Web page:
Swallowtail butterfly

Where to see a swallowtail

Swallowtail © Terry Whittaker/2020VISION

The swallowtail butterfly

Meet the largest and one of the most localised butterflies in the UK - the swallowtail. Adults emerge from their over-winter chrysalises, drying their wings in the safety of the reedbeds before fluttering into view; bright and spectacular. This butterfly’s swallow-like tails mimic antennae, which together with two red and blue ‘false eyes’ confuse predators into thinking it is a two-headed butterfly. Even as caterpillars, they are impressive beasties with bulging horns to frighten predators, and two horn-like orange scent glands that, when threatened, emerge from the back of its head, producing a smell that has been likened to pineapple.

The swallowtail is certainly a beauty and well worth waiting for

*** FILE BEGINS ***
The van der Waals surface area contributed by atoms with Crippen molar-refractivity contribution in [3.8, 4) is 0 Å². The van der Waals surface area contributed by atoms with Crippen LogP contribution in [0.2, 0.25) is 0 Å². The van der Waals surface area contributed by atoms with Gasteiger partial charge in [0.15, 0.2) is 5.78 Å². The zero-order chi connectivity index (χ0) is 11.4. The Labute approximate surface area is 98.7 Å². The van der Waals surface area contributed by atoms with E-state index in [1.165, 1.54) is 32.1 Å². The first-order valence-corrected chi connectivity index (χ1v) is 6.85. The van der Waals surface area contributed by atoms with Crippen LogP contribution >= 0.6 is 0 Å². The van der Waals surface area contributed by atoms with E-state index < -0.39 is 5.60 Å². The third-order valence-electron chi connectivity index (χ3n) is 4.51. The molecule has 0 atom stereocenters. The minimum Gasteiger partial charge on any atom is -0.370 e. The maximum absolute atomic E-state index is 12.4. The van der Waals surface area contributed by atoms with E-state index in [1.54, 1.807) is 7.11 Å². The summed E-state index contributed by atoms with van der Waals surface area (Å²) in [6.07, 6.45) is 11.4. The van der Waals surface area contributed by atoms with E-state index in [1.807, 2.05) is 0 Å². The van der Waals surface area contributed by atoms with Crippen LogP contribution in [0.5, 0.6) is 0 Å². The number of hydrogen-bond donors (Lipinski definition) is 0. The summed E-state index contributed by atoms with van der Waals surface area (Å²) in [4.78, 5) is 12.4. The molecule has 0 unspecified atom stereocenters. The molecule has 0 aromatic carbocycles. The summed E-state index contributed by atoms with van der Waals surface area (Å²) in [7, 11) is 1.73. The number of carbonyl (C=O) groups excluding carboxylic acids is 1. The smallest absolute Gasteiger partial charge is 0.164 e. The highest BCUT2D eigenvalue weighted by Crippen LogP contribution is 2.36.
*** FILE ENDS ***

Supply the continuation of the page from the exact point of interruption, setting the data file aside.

Find swallowtail butterflies

The British race of the swallowtail butterfly is now limited to the Norfolk Broads, choosing sites with a vigorous growth of milk parsley, where it lays its eggs on the tallest plants. Visit one of these special places on a windless day between late May and mid-July, and with a bit of luck you will spot one of these rare British insects. 

Norfolk Wildlife Trust

What to look out for

Do some research before you visit, and find out how to identify milk parsley, the host plant where the females lay their eggs singly on the leaves that will provide the caterpillars’ food supply. Check any plants you see, as the impressive green and black stripy caterpillar may be hidden in the leaves. The adult butterflies feed on all species of flowers but prefer yellow and purple ones so can often be found on red campion and yellow iris. 

Pick a still, warm day, and take your binoculars: swallowtails are very fast flying butterflies, and don’t often sit still. 

If you can't get to these places

On rare occasions, migrant swallowtails arrive here from the continent, and in 2014 they were spotted hatching in Sussex. These continental arrivals prefer downland, where they lay their eggs on wild carrot. If you keep your eyes peeled along the south coast, you could be in luck and catch a glimpse of a rare European wanderer.

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